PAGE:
The Department of Energy is funding a Fuels from Sunlight Energy Innovation Hub to help develop ways to mimic a leaf's photosynthetic ability to capture the sun's energy and convert it to chemical fuel. The trick is to do this sustainably using safe earth-abundant materials. More than 400 high school and college student volunteers (see map below) are helping researchers screen for earth-abundant metal-oxides that help turn sunlight and water into hydrogen fuel and oxygen. Platinum catalysts which can be used to split water with sunlight are expensive and getting hard to come by. To do this sustainably, the students and researchers are looking for inexpensive earth-abundant components like cobalt, nickel, and iron to catalyze the conversion. This article, "The Sunshine General", from the Spring/Summer 2011 edition of Caltech's E & S publication describes how students can help in the discovery process using a screening kit called SHArK (Solar Hydrogen Activity Research Kit). Students interested in participating can check out the Caltech Solar Materials Discovery Project and view the materials database being generated by students involved in this distributed research effort.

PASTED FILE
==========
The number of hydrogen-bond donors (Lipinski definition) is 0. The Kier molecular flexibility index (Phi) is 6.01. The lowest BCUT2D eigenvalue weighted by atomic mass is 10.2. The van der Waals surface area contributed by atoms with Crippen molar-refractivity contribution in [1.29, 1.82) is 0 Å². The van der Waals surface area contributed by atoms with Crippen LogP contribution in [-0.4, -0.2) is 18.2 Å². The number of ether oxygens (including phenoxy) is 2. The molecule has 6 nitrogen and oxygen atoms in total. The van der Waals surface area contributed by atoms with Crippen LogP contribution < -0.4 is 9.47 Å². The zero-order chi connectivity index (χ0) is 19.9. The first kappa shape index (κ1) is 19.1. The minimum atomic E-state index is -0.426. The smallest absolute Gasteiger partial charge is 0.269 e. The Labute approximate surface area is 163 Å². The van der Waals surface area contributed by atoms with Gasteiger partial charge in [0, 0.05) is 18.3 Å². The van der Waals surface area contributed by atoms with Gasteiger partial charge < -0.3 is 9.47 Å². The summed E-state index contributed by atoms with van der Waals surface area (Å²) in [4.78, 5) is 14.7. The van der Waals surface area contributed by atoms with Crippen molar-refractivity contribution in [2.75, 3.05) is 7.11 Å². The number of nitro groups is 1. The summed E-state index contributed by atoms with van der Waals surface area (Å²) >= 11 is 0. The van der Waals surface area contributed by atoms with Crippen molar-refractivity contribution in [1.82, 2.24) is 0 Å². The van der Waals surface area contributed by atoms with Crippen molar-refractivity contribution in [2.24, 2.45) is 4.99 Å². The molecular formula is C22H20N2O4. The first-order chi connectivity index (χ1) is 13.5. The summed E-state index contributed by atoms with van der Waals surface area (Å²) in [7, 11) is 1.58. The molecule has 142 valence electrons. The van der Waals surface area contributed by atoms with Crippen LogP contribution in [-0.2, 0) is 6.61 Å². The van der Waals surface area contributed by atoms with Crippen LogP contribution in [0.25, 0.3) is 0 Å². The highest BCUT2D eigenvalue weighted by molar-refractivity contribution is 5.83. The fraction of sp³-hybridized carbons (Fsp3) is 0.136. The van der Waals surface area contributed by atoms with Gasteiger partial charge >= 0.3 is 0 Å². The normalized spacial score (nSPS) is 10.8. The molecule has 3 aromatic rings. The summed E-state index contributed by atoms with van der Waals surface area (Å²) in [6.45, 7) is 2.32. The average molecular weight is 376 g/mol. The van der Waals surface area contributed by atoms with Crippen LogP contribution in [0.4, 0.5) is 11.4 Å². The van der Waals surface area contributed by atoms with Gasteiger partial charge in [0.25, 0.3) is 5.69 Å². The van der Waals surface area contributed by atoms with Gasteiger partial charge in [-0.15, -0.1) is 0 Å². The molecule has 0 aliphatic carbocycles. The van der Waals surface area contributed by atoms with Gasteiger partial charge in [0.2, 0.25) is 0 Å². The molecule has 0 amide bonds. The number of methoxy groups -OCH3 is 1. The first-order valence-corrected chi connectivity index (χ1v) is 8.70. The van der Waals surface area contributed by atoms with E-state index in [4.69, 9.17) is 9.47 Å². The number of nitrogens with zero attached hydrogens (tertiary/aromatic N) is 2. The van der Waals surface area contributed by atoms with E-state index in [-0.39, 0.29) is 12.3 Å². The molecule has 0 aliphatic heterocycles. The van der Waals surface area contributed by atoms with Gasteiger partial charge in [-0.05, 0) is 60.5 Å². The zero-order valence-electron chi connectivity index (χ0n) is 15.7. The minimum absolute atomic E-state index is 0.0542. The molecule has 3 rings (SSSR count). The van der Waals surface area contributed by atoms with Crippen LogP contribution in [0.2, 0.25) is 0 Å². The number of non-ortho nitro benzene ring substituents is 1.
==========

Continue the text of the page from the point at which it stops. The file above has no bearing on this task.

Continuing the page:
In Portland, three schools have been SHArK participants- Portland State University, Reed College, and Lewis & Clark College. Let's go SHArKs!